The Mandate survived the demise of the League of Nations. Article 80 of the UN Charter implicitly recognizes the “Mandate for Palestine” of the League of Nations.
This Mandate granted Jews the irrevocable right to settle anywhere in Palestine, the area between the Jordan River and the Mediterranean Sea, a right unaltered in international law and valid to this day. Jewish settlements in Judea and Samaria (i.e. the West Bank), Gaza and the whole of Jerusalem are legal.
The International Court of Justice reaffirmed the meaning and validity of Article 80 in three separate cases:
• ICJ Advisory Opinion of July 11, 1950: in the “question concerning the International States of South West Africa.”33
• ICJ Advisory Opinion of June 21, 1971: “When the League of Nations was dissolved, the raison d’etre [French: “reason for being”] and original object of these obligations remained. Since their fulfillment did not depend on the existence of the League, they could not be brought to an end merely because the supervisory organ had ceased to exist. ... The International Court of Justice has consistently recognized that the Mandate survived the demise of the League [of Nations].”34
• ICJ Advisory Opinion of July 9, 2004: regarding the “legal consequences of the construction of a wall in the occupied Palestinian territory.”35
In other words, neither the ICJ nor the UN General Assembly can arbitrarily change the status of Jewish settlement as set forth in the “Mandate for Palestine,” an international accord that has never been amended.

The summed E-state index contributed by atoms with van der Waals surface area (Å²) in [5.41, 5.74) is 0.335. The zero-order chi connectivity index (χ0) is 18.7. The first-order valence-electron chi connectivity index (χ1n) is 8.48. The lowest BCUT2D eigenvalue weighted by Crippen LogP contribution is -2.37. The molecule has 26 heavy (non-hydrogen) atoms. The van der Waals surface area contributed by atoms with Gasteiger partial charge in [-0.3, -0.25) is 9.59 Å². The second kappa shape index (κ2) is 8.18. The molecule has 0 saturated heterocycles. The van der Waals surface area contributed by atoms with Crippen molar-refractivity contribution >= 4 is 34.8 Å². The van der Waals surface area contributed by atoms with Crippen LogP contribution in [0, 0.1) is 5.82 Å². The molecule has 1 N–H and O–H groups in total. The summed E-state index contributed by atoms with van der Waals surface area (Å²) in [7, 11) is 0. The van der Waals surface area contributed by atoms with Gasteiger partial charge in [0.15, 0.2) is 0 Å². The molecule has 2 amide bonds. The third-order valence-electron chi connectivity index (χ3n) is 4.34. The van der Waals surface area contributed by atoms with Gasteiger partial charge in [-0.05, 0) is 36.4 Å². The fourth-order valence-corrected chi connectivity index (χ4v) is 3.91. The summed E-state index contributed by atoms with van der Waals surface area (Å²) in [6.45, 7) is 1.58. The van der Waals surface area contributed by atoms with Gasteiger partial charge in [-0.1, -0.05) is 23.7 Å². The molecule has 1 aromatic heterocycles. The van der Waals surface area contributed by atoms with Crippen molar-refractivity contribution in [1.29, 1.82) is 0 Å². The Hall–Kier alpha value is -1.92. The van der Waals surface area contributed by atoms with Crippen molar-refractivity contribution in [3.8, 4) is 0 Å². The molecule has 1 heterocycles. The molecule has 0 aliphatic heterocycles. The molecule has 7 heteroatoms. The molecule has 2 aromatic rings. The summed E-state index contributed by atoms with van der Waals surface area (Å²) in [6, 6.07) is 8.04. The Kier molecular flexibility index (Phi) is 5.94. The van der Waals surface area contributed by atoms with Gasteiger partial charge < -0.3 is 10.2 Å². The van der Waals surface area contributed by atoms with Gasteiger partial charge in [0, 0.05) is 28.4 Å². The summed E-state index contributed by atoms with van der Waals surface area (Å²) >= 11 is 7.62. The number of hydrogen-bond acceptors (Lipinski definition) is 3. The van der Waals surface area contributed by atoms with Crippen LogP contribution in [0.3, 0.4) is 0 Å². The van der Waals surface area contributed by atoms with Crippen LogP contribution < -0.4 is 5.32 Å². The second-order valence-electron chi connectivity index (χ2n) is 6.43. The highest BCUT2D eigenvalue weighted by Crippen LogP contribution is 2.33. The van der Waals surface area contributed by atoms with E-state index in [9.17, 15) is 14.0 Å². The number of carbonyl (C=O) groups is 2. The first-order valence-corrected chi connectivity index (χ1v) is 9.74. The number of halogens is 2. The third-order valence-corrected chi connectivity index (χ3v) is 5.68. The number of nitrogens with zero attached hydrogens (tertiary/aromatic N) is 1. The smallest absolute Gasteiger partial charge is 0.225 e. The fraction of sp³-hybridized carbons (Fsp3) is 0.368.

All of western Palestine, from the Jordan River to the Mediterranean Sea, including the West Bank and Gaza, remains open to Jewish settlement under international law.
Professor Eugene Rostow concurred with the ICJ’s opinion as to the “sacredness” of trusts such as the “Mandate for Palestine”:
“‘A trust’—as in Article 80 of the UN Charter—does not end because the trustee dies ... the Jewish right of settlement in the whole of western Palestine—the area west of the Jordan—survived the British withdrawal in 1948. ... They are parts of the mandate territory, now legally occupied by Israel with the consent of the Security Council.”36
The British Mandate left intact the Jewish right to settle in Judea, Samaria and the Gaza Strip. Explains Professor Rostow:
“This right is protected by Article 80 of the United Nations Charter, which provides that unless a trusteeship agreement is agreed upon (which was not done for the Palestine Mandate), nothing in the chapter shall be construed in and of itself to alter in any manner the rights whatsoever of any states or any peoples or the terms of existing international instruments to which members of the United Nations may respectively be parties.
“The Mandates of the League of Nations have a special status in international law. They are considered to be trusts, indeed ‘sacred trusts.’
“Under international law, neither Jordan nor the Palestinian Arab ‘people’ of the West Bank and the Gaza Strip have a substantial claim to the sovereign possession of the occupied territories.”
It is interesting to learn how Article 80 made its way into the UN Charter.
Professor Rostow recalls:
“I am indebted to my learned friend Dr. Paul Riebenfeld, who has for many years been my mentor on the history of Zionism, for reminding me of some of the circumstances which led to the adoption of Article 80 of the Charter. Strong Jewish delegations representing differing political tendencies within Jewry attended the San Francisco Conference in 1945.
Rabbi Stephen S. Wise, Peter Bergson, Eliahu Elath, Professors Ben-Zion Netanayu and A. S. Yehuda, and Harry Selden were among the Jewish representatives. Their mission was to protect the Jewish right of settlement in Palestine under the mandate against erosion in a world of ambitious states. Article 80 was the result of their efforts.”37